PHUKET, Thailand, Sep 17 (Reuters) Three years after Phuket saw the largest forensic operation in history, Thai and foreign experts were working together again to identify the charred bodies from yesterday's plane crash.
Seven experts from Israel, which sent a team to the resort island in the aftermath of the 2004 Indian Ocean tsunami, were due to arrive on Phuket tomorrow.
Australia, which also took part in the tsunami effort, offered today to help identify victims from the budget airliner that crashed while trying to land in driving rain and gusting wind, killing 89 people, 55 of them foreigners.
''We welcome any offer from foreign friends,'' Foreign Ministry spokesman Piriya Khempon told Reuters.
So far, the dead are known to include four Swedes, three Americans, two Iranians, a French national, an Indonesian, at least one Australian and a Briton.
An Israeli rabbi, telling Reuters at a temporary morgue at Phuket airport where the identities of 32 Thais and 21 foreigners have been confirmed so far, said eight Israelis were missing and two others were treated in hospital.
Nehemya Wilhelm, who flew from Israel with relatives of missing passengers and three search and rescue workers, said two of the eight were believed to be dead, judging from pictures taken by Thai police and posted on a notice board at the morgue.
Australian Foreign Minister Alexander Downer said identifying all the bodies ''could take some time'', but Thai officials said their job could be finished soon.
''EASIER THAN TSUNAMI WORK'' ''This is much easier than our work during the tsunami,'' Police Lieutenant General Tani Twidsi said.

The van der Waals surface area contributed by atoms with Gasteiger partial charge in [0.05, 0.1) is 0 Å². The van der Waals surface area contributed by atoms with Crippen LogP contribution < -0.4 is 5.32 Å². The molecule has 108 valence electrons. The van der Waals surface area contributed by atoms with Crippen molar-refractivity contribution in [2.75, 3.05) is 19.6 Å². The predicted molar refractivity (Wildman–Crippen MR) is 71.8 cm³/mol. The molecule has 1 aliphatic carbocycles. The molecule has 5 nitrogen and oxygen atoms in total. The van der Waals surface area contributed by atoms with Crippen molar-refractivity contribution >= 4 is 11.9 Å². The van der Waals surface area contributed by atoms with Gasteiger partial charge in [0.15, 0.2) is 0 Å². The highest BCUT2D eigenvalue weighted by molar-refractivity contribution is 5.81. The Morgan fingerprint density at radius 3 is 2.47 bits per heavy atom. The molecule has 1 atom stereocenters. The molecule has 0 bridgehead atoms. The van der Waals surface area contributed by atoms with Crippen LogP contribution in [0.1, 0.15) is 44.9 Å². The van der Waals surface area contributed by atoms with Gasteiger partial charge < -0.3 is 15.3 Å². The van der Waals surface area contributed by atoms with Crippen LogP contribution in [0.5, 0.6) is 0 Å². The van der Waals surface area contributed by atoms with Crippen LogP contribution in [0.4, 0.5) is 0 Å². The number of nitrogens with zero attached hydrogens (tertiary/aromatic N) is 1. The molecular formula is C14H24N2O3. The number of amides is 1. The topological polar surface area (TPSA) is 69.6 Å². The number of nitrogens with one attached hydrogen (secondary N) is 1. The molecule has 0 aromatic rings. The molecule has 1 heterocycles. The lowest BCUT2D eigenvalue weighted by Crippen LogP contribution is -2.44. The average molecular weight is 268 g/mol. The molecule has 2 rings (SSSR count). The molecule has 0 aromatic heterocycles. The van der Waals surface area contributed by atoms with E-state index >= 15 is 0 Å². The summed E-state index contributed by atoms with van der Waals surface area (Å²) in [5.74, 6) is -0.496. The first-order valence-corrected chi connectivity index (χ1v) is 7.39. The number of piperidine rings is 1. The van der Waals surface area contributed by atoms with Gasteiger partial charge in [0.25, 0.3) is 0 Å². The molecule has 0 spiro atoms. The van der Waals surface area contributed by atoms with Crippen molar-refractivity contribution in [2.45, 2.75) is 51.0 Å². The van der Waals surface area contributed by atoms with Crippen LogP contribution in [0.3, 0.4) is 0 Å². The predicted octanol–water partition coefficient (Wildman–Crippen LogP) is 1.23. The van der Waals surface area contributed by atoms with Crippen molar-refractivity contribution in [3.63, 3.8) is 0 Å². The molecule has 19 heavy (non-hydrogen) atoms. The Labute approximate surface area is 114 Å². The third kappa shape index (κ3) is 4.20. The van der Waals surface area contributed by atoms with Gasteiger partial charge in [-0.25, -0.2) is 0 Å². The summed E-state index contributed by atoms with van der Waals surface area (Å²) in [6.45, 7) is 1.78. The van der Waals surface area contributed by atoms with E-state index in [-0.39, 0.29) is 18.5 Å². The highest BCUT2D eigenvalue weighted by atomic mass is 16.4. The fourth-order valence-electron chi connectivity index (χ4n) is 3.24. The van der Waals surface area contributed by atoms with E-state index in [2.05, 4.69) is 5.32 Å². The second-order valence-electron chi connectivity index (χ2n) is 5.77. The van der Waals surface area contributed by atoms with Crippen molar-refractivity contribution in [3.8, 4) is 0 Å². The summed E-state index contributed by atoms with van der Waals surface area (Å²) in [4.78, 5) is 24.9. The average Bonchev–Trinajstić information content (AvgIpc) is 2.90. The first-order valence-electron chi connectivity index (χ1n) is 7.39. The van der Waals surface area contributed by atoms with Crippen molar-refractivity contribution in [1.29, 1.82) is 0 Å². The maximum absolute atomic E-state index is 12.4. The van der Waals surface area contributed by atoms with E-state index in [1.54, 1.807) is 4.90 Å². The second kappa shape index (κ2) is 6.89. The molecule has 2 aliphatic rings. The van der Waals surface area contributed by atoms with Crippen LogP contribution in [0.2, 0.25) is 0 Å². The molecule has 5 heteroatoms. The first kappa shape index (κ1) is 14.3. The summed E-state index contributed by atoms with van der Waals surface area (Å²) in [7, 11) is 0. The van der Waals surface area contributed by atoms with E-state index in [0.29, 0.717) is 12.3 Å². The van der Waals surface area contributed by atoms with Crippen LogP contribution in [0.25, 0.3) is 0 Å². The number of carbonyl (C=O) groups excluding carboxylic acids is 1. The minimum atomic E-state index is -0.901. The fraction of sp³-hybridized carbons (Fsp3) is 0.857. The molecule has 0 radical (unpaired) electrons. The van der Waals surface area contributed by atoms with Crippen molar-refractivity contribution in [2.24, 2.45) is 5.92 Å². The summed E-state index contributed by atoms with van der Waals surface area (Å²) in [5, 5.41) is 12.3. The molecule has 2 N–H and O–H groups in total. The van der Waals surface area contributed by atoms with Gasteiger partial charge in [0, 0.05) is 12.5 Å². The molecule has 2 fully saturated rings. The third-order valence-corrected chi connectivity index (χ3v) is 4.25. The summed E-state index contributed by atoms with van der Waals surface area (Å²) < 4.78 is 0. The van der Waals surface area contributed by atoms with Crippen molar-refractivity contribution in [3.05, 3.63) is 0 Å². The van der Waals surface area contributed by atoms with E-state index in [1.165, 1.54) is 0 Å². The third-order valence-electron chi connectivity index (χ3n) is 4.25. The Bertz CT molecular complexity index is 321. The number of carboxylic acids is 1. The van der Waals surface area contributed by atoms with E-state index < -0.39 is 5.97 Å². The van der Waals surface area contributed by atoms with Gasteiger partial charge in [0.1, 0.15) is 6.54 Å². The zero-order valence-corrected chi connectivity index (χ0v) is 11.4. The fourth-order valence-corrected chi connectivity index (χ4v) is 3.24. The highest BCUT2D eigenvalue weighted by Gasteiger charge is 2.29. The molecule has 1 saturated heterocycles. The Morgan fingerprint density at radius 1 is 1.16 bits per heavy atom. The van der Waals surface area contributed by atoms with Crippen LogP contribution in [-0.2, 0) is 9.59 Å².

''Most of the bodies are still in good condition. Many of the tourists had travel documents with them. It's not difficult to identify them,'' he said.
Autopsies on the 89 bodies were completed earlier today and investigators were collecting fingerprints, blood samples and X-raying teeth.
''I would like to urge the families of the dead to bring as much evidence as possible to help identify the victims, especially dental records. We don't need DNA yet because the bodies are still in good condition,'' Tani said.
The challenge was far greater three years ago when police investigators from Thailand and at least 20 different countries had to deal with rotting bodies exposed to days in salt water and tropical heat.
Reliable fingerprints were hard to obtain from bodies lying in water. Bacteria thrived in the heat and humidity, breaking down DNA and making laboratory analysis more difficult.
Tani said a key lesson learned from the tsunami was adequate cold storage to prevent further decomposition.
In the wake of yesterday's crash, three refrigerated containers were sent to Phuket airport and others will be moved there over the next few days.
Unclaimed bodies will be buried at a cemetery in the neighbouring southern province of Phang Nga, where more than 400 unidentified bodies of tsunami victims were buried last year.
REUTERS AM BD2225